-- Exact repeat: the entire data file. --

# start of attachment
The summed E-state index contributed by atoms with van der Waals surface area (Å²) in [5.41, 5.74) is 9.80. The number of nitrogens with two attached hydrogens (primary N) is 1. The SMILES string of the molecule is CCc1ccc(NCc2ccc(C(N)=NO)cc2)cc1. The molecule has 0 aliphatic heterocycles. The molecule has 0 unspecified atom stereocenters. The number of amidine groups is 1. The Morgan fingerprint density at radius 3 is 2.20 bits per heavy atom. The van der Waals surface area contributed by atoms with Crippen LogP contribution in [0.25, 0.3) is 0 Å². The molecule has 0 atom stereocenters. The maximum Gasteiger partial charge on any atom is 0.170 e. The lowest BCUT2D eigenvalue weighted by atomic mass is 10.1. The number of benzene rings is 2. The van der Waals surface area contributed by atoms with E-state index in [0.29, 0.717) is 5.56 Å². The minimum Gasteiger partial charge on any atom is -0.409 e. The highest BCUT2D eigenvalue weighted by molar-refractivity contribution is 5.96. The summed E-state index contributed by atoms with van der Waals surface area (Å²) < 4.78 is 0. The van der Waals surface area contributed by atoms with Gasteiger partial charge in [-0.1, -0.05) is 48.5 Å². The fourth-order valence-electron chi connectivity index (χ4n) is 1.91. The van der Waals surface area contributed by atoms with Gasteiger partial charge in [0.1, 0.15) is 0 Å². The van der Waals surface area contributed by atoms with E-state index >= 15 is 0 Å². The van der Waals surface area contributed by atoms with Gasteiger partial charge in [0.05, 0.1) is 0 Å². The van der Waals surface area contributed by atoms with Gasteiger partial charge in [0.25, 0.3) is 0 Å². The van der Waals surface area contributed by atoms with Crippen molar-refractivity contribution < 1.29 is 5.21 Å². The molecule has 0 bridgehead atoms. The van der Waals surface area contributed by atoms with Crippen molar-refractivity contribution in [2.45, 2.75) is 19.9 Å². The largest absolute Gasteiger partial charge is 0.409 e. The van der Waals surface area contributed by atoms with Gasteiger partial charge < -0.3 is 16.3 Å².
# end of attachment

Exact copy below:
The summed E-state index contributed by atoms with van der Waals surface area (Å²) in [5.41, 5.74) is 9.80. The number of nitrogens with two attached hydrogens (primary N) is 1. The SMILES string of the molecule is CCc1ccc(NCc2ccc(C(N)=NO)cc2)cc1. The molecule has 0 aliphatic heterocycles. The molecule has 0 unspecified atom stereocenters. The number of amidine groups is 1. The Morgan fingerprint density at radius 3 is 2.20 bits per heavy atom. The van der Waals surface area contributed by atoms with Crippen LogP contribution in [0.25, 0.3) is 0 Å². The molecule has 0 atom stereocenters. The maximum Gasteiger partial charge on any atom is 0.170 e. The lowest BCUT2D eigenvalue weighted by atomic mass is 10.1. The number of benzene rings is 2. The van der Waals surface area contributed by atoms with E-state index in [0.29, 0.717) is 5.56 Å². The minimum Gasteiger partial charge on any atom is -0.409 e. The highest BCUT2D eigenvalue weighted by molar-refractivity contribution is 5.96. The summed E-state index contributed by atoms with van der Waals surface area (Å²) < 4.78 is 0. The van der Waals surface area contributed by atoms with Gasteiger partial charge in [-0.1, -0.05) is 48.5 Å². The fourth-order valence-electron chi connectivity index (χ4n) is 1.91. The van der Waals surface area contributed by atoms with Gasteiger partial charge in [0.1, 0.15) is 0 Å². The van der Waals surface area contributed by atoms with E-state index >= 15 is 0 Å². The van der Waals surface area contributed by atoms with Gasteiger partial charge in [0.05, 0.1) is 0 Å². The van der Waals surface area contributed by atoms with Gasteiger partial charge in [0.25, 0.3) is 0 Å². The van der Waals surface area contributed by atoms with Crippen molar-refractivity contribution < 1.29 is 5.21 Å². The molecule has 0 bridgehead atoms. The van der Waals surface area contributed by atoms with Crippen molar-refractivity contribution in [2.45, 2.75) is 19.9 Å². The largest absolute Gasteiger partial charge is 0.409 e. The van der Waals surface area contributed by atoms with Gasteiger partial charge < -0.3 is 16.3 Å².